Best before date is misunderstood



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Can foods still be consumed after the expiration date?

Germans often dispose of food with an expired best before date (MDH) prematurely, even though the products would actually still be suitable for consumption. According to estimates by the Federal Ministry of Food, Agriculture and Consumer Protection (BMELV), up to 20 million tons of food are thrown away every year.

In a current media campaign, consumers are therefore called upon to use food more carefully and the labeling with the best-before date is also being discussed. As a possible alternative, an award comparable to the British model is being discussed, in which the date is given as "Best before". Because, according to the experts, consumers often misinterpret the term "best before".

Misinterpretation of the best-before date After the Federal Ministry of Consumer Affairs reported back in May about the frightening amounts of food that are thrown away every year (tons of food end up in the rubbish), a survey carried out by the Forsa Institute on behalf of the Federal Ministry of Consumer Protection now shows that 58 percent of Germans regularly Discard food. For 84 percent of them, an expired best before date is the reason for throwing away the food. Because most of the respondents were convinced that food is bad as soon as the best-before date was exceeded. An interpretation that completely ignores the original approach of the MHD. Because the best-before date, which has been stipulated in the Food Labeling Ordinance since 1984, is rather intended as a kind of seal of approval that should guarantee product quality by the stated date. As an example, the food expert Petra Teitscheid from Münster University of Applied Sciences gave mineral water in plastic bottles to the "Süddeutsche Zeitung", in which the manufacturer "guarantees until the best-before date that the carbonic acid remains in it for so long" - which, however, "has no impact on health at all" .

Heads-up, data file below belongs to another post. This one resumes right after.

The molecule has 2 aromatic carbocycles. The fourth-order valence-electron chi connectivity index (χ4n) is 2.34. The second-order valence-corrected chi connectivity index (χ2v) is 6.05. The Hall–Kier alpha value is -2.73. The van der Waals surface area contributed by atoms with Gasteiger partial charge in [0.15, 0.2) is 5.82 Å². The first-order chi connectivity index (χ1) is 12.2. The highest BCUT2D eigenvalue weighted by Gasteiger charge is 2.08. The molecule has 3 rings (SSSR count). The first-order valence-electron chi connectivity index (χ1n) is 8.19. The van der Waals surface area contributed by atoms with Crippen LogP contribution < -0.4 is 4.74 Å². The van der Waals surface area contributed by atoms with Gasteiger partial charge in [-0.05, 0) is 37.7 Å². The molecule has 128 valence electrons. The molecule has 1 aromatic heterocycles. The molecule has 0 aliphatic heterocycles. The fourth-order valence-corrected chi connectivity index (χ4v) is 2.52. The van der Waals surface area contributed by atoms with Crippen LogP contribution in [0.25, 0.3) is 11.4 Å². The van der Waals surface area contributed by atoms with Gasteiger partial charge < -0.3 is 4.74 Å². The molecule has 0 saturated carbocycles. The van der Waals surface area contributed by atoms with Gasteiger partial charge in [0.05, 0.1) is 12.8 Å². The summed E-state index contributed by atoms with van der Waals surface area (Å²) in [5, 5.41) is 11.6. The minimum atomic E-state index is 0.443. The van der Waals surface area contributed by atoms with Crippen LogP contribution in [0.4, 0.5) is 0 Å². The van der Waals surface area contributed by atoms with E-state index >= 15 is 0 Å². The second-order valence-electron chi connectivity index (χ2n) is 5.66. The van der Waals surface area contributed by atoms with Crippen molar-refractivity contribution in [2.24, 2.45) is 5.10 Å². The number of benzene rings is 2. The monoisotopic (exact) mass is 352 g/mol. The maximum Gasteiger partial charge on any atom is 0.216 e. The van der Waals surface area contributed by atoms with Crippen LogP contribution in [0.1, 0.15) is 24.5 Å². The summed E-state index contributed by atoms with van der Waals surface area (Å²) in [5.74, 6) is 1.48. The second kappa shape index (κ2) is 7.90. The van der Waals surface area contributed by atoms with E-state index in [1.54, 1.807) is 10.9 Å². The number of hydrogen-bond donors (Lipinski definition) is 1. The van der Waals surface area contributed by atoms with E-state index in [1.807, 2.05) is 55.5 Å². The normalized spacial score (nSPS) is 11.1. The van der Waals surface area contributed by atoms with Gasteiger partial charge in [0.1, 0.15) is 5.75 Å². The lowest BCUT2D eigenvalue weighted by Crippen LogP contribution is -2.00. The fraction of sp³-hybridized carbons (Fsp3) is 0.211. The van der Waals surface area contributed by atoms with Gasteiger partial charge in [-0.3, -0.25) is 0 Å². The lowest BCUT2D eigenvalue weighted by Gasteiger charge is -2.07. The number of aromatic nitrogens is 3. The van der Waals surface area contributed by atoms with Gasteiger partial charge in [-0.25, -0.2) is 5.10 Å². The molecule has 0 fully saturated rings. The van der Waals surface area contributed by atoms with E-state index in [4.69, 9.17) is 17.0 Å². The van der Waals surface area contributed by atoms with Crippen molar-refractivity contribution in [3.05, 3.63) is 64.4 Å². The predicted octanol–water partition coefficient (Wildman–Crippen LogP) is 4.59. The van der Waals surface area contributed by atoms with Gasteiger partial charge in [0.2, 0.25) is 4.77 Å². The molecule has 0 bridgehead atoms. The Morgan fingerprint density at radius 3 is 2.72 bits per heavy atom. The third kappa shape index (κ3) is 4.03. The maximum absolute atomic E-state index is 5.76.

Examine food after expiry of the BBD Although politicians are voicing voices in favor of abolishing the BBD while introducing a replacement based on the British model "Best before", the Federal Ministry of Consumer Protection advocates maintaining the BBD a. The best-before date is an established tool that has proven itself for years, the ministry said. In order to limit the MHD-related food waste, the Federal Ministry of Consumer Protection believes that only improved information for manufacturers, consumers and retailers is required. In contrast to the use-by date, which can be found as the actual use-by date on perishable products such as meat or fish, the best-before date must again be understood as a seal of quality and important orientation aid, said the Federal Minister of Food, Agriculture and Consumer Protection, Ilse Aigner. After the expiry of the best before date, a thorough inspection of the food is definitely appropriate, but consumers should trust more in their own senses, according to the Minister. Aigner emphasized that the appearance, smell and taste can usually be used to clearly determine whether a product has expired or not.